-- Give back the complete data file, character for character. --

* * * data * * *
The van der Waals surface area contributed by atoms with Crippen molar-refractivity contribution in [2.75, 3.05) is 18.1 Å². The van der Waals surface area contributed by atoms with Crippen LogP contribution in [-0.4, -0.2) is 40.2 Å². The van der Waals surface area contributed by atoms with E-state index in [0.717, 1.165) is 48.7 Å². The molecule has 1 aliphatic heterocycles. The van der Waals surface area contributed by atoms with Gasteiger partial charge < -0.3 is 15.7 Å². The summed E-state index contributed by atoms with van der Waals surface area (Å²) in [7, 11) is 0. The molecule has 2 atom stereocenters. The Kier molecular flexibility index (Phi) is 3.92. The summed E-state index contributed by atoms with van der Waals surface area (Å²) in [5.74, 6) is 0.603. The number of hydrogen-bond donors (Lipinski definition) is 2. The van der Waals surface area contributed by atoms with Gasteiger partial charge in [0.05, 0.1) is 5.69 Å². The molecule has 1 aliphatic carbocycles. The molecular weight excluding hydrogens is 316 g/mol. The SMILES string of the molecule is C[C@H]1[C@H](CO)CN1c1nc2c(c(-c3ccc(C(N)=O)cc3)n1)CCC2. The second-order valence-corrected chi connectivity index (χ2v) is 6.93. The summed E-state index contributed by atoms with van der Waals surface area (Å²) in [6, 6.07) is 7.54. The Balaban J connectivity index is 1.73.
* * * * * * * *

The van der Waals surface area contributed by atoms with Crippen molar-refractivity contribution in [2.75, 3.05) is 18.1 Å². The van der Waals surface area contributed by atoms with Crippen LogP contribution in [-0.4, -0.2) is 40.2 Å². The van der Waals surface area contributed by atoms with E-state index in [0.717, 1.165) is 48.7 Å². The molecule has 1 aliphatic heterocycles. The van der Waals surface area contributed by atoms with Gasteiger partial charge < -0.3 is 15.7 Å². The summed E-state index contributed by atoms with van der Waals surface area (Å²) in [7, 11) is 0. The molecule has 2 atom stereocenters. The Kier molecular flexibility index (Phi) is 3.92. The summed E-state index contributed by atoms with van der Waals surface area (Å²) in [5.74, 6) is 0.603. The number of hydrogen-bond donors (Lipinski definition) is 2. The van der Waals surface area contributed by atoms with Gasteiger partial charge in [0.05, 0.1) is 5.69 Å². The molecule has 1 aliphatic carbocycles. The molecular weight excluding hydrogens is 316 g/mol. The SMILES string of the molecule is C[C@H]1[C@H](CO)CN1c1nc2c(c(-c3ccc(C(N)=O)cc3)n1)CCC2. The second-order valence-corrected chi connectivity index (χ2v) is 6.93. The summed E-state index contributed by atoms with van der Waals surface area (Å²) in [6, 6.07) is 7.54. The Balaban J connectivity index is 1.73.